I’ve benefited from taking a B complex. For decades I suffered from small, painful eruptions in my mouth, mostly on the back and side of my tongue. They assaulted me 8-10 times a year and lasted for several days. They were very painful and made eating difficult. I’d heard they were caused by physical and mental stress, and they did appear more often when I was tired but I also read these lesions may be caused by a deficiency in B-vitamins, so I gave it a shot. Since I started taking a daily B complex, I have eliminated the problem. I haven’t had them in over five years.
Particular vitamins under circumstances in which a deficiency has been diagnosed have been proven to alleviate symptoms and prevent debilitating and deadly diseases. We all have our anecdotal evidence to support our case to take them. However…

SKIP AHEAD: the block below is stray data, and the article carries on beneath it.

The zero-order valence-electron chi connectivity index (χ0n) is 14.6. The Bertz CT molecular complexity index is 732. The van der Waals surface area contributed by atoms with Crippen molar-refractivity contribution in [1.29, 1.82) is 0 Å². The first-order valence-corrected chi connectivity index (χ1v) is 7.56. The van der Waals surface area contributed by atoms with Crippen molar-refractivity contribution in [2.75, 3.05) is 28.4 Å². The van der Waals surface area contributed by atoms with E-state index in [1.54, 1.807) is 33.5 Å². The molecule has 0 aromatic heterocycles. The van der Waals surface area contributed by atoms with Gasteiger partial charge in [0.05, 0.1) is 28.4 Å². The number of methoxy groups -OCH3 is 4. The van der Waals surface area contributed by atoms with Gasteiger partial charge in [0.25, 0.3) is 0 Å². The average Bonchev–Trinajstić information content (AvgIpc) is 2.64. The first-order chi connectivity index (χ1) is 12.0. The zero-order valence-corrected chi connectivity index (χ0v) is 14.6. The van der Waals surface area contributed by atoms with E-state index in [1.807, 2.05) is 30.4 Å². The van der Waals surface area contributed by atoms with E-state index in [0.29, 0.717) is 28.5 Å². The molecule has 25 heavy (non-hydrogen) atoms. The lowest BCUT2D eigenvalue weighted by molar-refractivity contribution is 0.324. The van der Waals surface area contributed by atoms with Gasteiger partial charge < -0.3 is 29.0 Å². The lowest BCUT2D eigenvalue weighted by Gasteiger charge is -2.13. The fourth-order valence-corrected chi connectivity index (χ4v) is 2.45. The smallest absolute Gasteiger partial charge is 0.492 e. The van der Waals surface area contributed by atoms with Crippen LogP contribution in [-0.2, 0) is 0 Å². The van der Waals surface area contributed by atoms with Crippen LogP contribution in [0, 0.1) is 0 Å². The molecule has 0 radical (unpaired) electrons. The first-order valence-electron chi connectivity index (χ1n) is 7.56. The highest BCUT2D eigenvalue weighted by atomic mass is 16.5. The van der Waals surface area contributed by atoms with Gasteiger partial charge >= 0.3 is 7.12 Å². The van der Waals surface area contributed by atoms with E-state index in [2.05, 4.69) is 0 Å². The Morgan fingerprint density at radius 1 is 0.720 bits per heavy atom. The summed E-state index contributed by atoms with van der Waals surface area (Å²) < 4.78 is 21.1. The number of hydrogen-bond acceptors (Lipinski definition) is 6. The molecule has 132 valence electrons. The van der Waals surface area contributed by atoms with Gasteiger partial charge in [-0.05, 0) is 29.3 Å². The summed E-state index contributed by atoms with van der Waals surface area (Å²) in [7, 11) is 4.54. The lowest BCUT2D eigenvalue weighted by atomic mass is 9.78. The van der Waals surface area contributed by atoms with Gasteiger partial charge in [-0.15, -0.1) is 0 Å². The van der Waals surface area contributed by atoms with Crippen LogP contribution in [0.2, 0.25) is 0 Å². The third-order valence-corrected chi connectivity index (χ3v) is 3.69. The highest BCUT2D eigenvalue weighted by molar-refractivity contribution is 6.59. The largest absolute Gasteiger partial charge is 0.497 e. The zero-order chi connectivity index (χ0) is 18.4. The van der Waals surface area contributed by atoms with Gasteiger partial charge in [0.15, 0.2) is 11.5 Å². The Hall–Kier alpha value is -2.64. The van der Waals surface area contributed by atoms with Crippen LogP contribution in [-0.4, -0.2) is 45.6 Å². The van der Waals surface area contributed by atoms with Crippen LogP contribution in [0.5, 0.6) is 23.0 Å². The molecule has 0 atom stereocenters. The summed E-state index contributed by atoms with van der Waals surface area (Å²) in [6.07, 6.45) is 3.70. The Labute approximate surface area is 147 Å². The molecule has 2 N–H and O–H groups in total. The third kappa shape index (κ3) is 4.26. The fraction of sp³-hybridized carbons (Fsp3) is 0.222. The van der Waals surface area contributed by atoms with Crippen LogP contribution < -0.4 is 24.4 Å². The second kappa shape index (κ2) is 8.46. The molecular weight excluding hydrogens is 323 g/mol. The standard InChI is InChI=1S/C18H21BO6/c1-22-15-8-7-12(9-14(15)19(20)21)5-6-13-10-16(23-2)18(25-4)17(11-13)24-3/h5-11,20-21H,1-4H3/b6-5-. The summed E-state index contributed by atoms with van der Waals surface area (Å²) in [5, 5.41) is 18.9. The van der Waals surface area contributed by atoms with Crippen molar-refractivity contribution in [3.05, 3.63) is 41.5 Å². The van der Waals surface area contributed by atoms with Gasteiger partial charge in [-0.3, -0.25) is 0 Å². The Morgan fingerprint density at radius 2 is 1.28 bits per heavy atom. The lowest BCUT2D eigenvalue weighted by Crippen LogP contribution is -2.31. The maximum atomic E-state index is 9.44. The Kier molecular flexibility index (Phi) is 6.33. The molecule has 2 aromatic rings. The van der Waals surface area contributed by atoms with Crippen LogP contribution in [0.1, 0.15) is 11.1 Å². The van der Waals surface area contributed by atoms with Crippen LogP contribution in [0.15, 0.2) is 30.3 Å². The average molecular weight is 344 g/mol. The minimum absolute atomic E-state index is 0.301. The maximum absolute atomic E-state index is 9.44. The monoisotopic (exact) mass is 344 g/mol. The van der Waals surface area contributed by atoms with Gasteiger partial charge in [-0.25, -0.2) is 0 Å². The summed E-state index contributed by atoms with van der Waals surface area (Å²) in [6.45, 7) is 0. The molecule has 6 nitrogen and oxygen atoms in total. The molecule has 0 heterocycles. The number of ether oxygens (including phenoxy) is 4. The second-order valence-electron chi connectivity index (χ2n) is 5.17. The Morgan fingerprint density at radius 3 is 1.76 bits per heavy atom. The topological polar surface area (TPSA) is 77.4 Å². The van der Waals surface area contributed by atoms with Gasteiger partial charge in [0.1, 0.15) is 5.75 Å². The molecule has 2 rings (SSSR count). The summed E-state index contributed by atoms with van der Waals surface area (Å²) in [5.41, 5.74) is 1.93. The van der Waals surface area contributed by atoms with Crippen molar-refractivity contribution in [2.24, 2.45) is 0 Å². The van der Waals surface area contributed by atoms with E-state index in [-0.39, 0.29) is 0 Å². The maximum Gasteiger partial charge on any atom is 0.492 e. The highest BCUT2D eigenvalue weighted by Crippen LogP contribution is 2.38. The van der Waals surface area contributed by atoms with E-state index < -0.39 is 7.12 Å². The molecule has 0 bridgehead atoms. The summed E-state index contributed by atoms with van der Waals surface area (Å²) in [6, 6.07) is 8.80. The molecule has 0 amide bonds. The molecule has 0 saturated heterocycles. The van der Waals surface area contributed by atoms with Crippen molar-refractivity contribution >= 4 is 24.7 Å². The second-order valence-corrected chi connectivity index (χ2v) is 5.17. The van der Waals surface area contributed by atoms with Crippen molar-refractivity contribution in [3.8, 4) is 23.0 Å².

When is Enough, Enough?
Do we get sufficient amounts of the vitamins our bodies need to function optimally from nutrition alone? In most western, relatively prosperous societies, yes — mostly. We are still lacking because of our zeal for fast and processed foods. It’s when we start looking at developing nations that we begin to see a greater prevalence of deficiencies in iron, B-6/12, D, magnesium and folate, in part due to lack of dairy and meat, but also a lack of diversity in fresh vegetables and whole grains.
But what exactly is a healthy diet? A recent article in the NY Times cited a healthy diet as not much more than guesswork and highlighted how little doctors know of nutrition, much less about supplementing that nutrition. According to European Food Safety Authority, “Poor diets and low levels of physical activity can lead to a number of chronic conditions.” Poor diets cause deficiencies and those deficiencies cause problems. That’s a fact, but it’s important to note; once we meet necessary micronutrient levels, taking extra doesn’t help. What are those levels? Here’s a few sites to guide you: